However, even a CMS that’s normally easy to use could turn out to be a complete nightmare in the hands of a substandard template creator.
At worst, you’re faced with a confusing, overwhelming and frustrating mess of hundreds of options, poorly labelled elements and unclear instructions, with key items hidden away in places you’d never guess.
At best, providing you take the time to learn the interface and don’t mind a bit of trial and error, you’ll eventually get to grips with it. And some creators offer excellent support (normally in the form of documentation or email requests) to help you if you get stuck. But overall, template websites are just not as easy to edit as website builders.
Many templates include updates as part of the purchase cost, meaning you get to benefit from future improvements, fixes or additions for no extra cost. However, this is often limited to a time period, after which you may need to pay a small fee to continue getting updates.
If you’re going down the DIY route, check if the license includes updates, and for how long. If you’re working with a professional, they may have their own maintenance package; check to see what this includes.
All websites need to live on a server that’s connected to the internet so your customers can find you online. This is referred to as website hosting.
With a template website, you get to choose where you host it. Of course, many people won’t mind where their website is hosted. You can sign up to a hosting package online, or go with whatever package your web designer offers.
But for sites that are bigger, SEO driven or crunch lots of data (e.g. e-commerce stores, membership sites, etc.) you may have special requirements in terms of the server location, size and security protocols etc.
In which case, it’s easy to work with a website hosting or IT company who can understand your requirements, advise where needed and ensure you have the right hosting to meet your needs.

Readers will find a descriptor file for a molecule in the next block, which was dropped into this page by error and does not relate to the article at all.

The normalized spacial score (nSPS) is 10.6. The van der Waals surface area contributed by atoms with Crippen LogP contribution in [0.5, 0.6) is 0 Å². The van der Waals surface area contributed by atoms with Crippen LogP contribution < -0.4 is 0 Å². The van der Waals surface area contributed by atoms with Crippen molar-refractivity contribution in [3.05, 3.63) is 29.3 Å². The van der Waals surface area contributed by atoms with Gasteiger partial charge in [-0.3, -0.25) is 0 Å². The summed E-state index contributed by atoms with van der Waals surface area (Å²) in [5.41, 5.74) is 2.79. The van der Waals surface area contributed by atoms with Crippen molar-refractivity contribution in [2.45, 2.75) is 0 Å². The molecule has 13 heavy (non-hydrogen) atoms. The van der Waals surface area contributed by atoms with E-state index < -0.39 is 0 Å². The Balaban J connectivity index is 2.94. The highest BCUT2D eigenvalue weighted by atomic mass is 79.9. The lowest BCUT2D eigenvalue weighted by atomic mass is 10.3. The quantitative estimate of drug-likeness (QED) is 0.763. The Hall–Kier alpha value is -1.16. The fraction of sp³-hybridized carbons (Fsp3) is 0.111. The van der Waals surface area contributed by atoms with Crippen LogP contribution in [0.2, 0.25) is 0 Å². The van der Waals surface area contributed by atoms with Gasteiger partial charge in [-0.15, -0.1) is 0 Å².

Template websites can be great for businesses with smaller budgets who need greater control over their website design, features and hosting.
It’s essential to find a high quality template, otherwise you could be in a world of pain and do your reputation more harm than good.
Because of the drag and drop elements, you can create your template website without having to hire a professional, providing you’re prepared to put in the time. But don’t expect to be flooded with enquiries unless you understand web design and marketing.
Alternatively, pay more and hire a professional with a sound track record. Leave it to them to guide you through the process and create a website that works for you and your customers.
Template websites can be more flexible than website builders because of the large number of compatible extensions. And because you own your website, you decide what to do with it, where to host it and who looks after it.
But ultimately you’re still limited by the confines of the template and extensions. If you need to do something really specific, or want things looking just so, you’d need to consider whether a bespoke website (which gives you 100% of what you want) represents a good return on investment.
If you need some help deciding what type of website would be best for your business, feel free to give us a call.